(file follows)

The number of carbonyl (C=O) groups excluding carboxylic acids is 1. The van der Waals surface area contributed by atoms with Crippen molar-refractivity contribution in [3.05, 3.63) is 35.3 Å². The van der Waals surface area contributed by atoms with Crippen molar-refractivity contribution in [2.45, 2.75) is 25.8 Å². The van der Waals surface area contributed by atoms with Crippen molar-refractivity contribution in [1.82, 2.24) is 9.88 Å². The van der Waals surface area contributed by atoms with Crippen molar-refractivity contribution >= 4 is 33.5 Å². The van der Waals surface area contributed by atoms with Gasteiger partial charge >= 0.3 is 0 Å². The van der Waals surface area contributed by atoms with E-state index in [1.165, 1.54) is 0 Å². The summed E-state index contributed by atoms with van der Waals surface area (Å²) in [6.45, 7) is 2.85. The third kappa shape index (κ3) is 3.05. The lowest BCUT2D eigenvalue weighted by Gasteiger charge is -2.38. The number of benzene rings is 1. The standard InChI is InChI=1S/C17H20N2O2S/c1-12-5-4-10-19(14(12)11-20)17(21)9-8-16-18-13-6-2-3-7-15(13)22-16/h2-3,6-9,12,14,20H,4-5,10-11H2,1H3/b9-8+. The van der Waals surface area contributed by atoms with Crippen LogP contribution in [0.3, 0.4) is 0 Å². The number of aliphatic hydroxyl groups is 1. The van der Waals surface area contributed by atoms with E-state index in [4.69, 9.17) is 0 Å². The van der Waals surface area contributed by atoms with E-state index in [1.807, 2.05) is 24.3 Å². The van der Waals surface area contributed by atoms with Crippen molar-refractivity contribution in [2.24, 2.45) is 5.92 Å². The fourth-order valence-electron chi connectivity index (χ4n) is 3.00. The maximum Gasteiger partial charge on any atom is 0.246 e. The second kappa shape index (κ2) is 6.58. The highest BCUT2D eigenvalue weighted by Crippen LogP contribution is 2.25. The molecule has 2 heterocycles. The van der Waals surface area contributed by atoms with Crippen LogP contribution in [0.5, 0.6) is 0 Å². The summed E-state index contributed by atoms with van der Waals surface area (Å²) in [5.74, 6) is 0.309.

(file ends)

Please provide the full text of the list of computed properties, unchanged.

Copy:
The number of carbonyl (C=O) groups excluding carboxylic acids is 1. The van der Waals surface area contributed by atoms with Crippen molar-refractivity contribution in [3.05, 3.63) is 35.3 Å². The van der Waals surface area contributed by atoms with Crippen molar-refractivity contribution in [2.45, 2.75) is 25.8 Å². The van der Waals surface area contributed by atoms with Crippen molar-refractivity contribution in [1.82, 2.24) is 9.88 Å². The van der Waals surface area contributed by atoms with Crippen molar-refractivity contribution >= 4 is 33.5 Å². The van der Waals surface area contributed by atoms with Gasteiger partial charge >= 0.3 is 0 Å². The van der Waals surface area contributed by atoms with E-state index in [1.165, 1.54) is 0 Å². The summed E-state index contributed by atoms with van der Waals surface area (Å²) in [6.45, 7) is 2.85. The third kappa shape index (κ3) is 3.05. The lowest BCUT2D eigenvalue weighted by Gasteiger charge is -2.38. The number of benzene rings is 1. The standard InChI is InChI=1S/C17H20N2O2S/c1-12-5-4-10-19(14(12)11-20)17(21)9-8-16-18-13-6-2-3-7-15(13)22-16/h2-3,6-9,12,14,20H,4-5,10-11H2,1H3/b9-8+. The van der Waals surface area contributed by atoms with Crippen LogP contribution in [0.3, 0.4) is 0 Å². The number of aliphatic hydroxyl groups is 1. The van der Waals surface area contributed by atoms with E-state index in [4.69, 9.17) is 0 Å². The van der Waals surface area contributed by atoms with E-state index in [1.807, 2.05) is 24.3 Å². The van der Waals surface area contributed by atoms with Crippen molar-refractivity contribution in [2.24, 2.45) is 5.92 Å². The fourth-order valence-electron chi connectivity index (χ4n) is 3.00. The maximum Gasteiger partial charge on any atom is 0.246 e. The second kappa shape index (κ2) is 6.58. The highest BCUT2D eigenvalue weighted by Crippen LogP contribution is 2.25. The molecule has 2 heterocycles. The van der Waals surface area contributed by atoms with Crippen LogP contribution in [0.5, 0.6) is 0 Å². The summed E-state index contributed by atoms with van der Waals surface area (Å²) in [5.74, 6) is 0.309.